Analysis: Bomb attack could ignite Erdogan's security-themed re-election campaign

  • Bomb attack in Istanbul stirred fears of renewed violence
  • Nov 2015 election campaign was beset by attacks
  • New military operation in northern Syria possible
  • Elections scheduled for June 2023

ANKARA, Nov 15 (Reuters) - A bomb attack in Istanbul evoked memories of violence ahead of tense 2015 elections, and could tee up another security-focused campaign for Turkish President Tayyip Erdogan and even a Syria military intervention ahead of next year's likely tight vote.

The attack that killed six people on a busy Istanbul street on Sunday has brought national security back on the political agenda. It comes seven months before an election in which Erdogan hopes to extend his 20 years in power despite Turkey's deep economic troubles.

Analysts say the political fallout will largely depend on whether the bombing was an isolated incident or more violence may follow. But either way, it allows Erdogan to shift public focus from an 85% inflation to an issue that has paid political dividends in the past.

Back in 2015, a series of attacks by Islamic State and Kurdish militants in the run up to a November vote made Erdogan's security-themed campaign resonate with voters, leading to a comfortable win by his Islamist-rooted AK Party.

With Turkey quick to accuse Syria-based Kurdish militants for the latest attack, analysts say Erdogan may now press for another cross-border campaign into northern Syria after three such incursions since 2016.

Raising that possibility, a senior Turkish official told Reuters on Tuesday that Turkey would pursue targets in Syria after completing operations against Kurdish militants in northern Iraq, another target of Turkish operations.

But in a surprise to some observers, the groups accused by Ankara of the attack - the Kurdistan Workers Party (PKK) and its Syrian affiliate, YPG - have denied any role, raising questions on social media and elsewhere about the official line.

Underlining tensions in a polarised country, Devlet Bahceli, the Nationalist Movement Party (MHP) leader upon whom Erdogan depends for a governing majority, has criticised those he said were claiming "the government did the attack on Istiklal Avenue due to the upcoming election", calling them "spies that walk among us".

He did not name anyone.

In May, Erdogan said another military operation in northern Syria was on the cards but he had dialled down the rhetoric after Moscow and Washington - which both have forces on the ground in Syria - opposed the idea publicly.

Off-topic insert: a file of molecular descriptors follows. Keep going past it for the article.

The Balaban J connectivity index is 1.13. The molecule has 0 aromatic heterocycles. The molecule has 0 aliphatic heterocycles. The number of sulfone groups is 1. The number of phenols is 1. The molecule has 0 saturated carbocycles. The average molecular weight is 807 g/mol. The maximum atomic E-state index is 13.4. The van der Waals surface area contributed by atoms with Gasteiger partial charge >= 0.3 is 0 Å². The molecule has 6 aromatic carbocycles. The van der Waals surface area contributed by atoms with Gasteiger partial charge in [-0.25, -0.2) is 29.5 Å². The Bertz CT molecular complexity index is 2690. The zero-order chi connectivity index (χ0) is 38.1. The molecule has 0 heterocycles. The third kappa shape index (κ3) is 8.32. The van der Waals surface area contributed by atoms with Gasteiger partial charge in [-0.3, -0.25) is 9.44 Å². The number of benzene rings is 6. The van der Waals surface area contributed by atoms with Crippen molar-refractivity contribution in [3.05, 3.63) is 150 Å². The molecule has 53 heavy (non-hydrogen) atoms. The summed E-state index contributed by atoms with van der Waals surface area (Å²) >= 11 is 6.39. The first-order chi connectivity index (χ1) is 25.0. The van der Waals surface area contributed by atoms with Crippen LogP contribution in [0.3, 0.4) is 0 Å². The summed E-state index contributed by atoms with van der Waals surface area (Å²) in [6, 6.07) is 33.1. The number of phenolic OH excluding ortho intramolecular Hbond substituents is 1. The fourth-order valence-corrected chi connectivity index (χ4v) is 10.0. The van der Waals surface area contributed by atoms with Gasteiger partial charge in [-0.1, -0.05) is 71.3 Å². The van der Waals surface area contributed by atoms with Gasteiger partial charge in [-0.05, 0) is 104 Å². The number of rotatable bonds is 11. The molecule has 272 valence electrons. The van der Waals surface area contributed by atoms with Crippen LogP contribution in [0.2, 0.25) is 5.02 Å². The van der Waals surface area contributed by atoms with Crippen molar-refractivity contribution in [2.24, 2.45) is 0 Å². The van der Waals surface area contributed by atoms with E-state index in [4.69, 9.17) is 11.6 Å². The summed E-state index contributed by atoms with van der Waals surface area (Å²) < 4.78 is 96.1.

"The government is likely to adopt a hawkish stance and boost counter-terrorism campaigns, potentially including more cross-border operations in Iraq and Syria," Emre Peker, a Europe director at Eurasia Group, said in an analysis of the situation.

Were Sunday's attack followed by more, Peker expected outcomes including a rapid escalation of "counter-terrorism operations, particularly against the PKK and the YPG". Erdogan would likely enjoy a boost from nationalist and conservative voters, he said.

DISTRACTION FROM ECONOMIC CRISIS

The PKK, designated a terrorist group by Turkey, the United States and the European Union, has been waging an insurgency in southeast Turkey since 1984. The YPG, espousing the same ideology as the PKK, has established control over swathes of northern Syria since war began there in 2011.

But while Turkey views the YPG as a national security threat, the United States has partnered with the group while fighting Islamic State in Syria - a major cause of tension between the NATO allies.

Denying any role in Sunday's bombing, the PKK said the attack indicated "the beginning of a dark plan" and urged "all Turkish democracy forces and the public" to recognise that.

The YPG called the incident "a play created by Erdogan and (the) AKP government", saying he was trying "to find an excuse in order to obtain international approval" for a new incursion into Kurdish-led areas of Syria.

Police have detained and named a suspect identified as a Syrian national, saying she had confessed to being trained by Kurdish militants in Syria and entered Turkey through the Syrian town of Afrin.

Interior Minister Suleyman Soylu said Turkey assessed the order to have been issued from Kobani in northern Syria - one of several towns identified by pro-government media earlier this year as potential targets of a new incursion.

But a Turkish official has also said the possibility of Islamic State being responsible was not entirely disregarded.

Erdogan, 68, first came to power as head of the AK Party in 2002, becoming prime minister and later president and ruling Turkey with ever greater powers. He survived an attempted military coup in 2016.

One of his closest brushes with electoral defeat came in June 2015 when his party failed to win a majority. That was followed by a breakdown in a ceasefire between the PKK and the government, prompting some of their worst clashes.

In a November re-run - following that spate of violence and two major Islamic State bomb attacks - AK Party won comfortably.

Erdogan's focus on security could distract from a grinding economic crisis going into next year's election.

Inflation has been running at its highest in 24 years, straining households and sapping earnings, while the Turkish lira is at record lows. Analysts say Erdogan is pursuing unsustainable monetary easing in an effort to lower borrowing costs to stoke exports, investment, and employment.

But an October poll showed Erdogan's approval rating had risen since about August. Pollsters credited this to foreign policy successes, such as his role brokering Ukraine's grain export deal, and also fiscal stimulus.

Additional reporting by Jonathan Spicer; Writing by Tom Perry; Editing by Tomasz Janowski

Our Standards: The Thomson Reuters Trust Principles.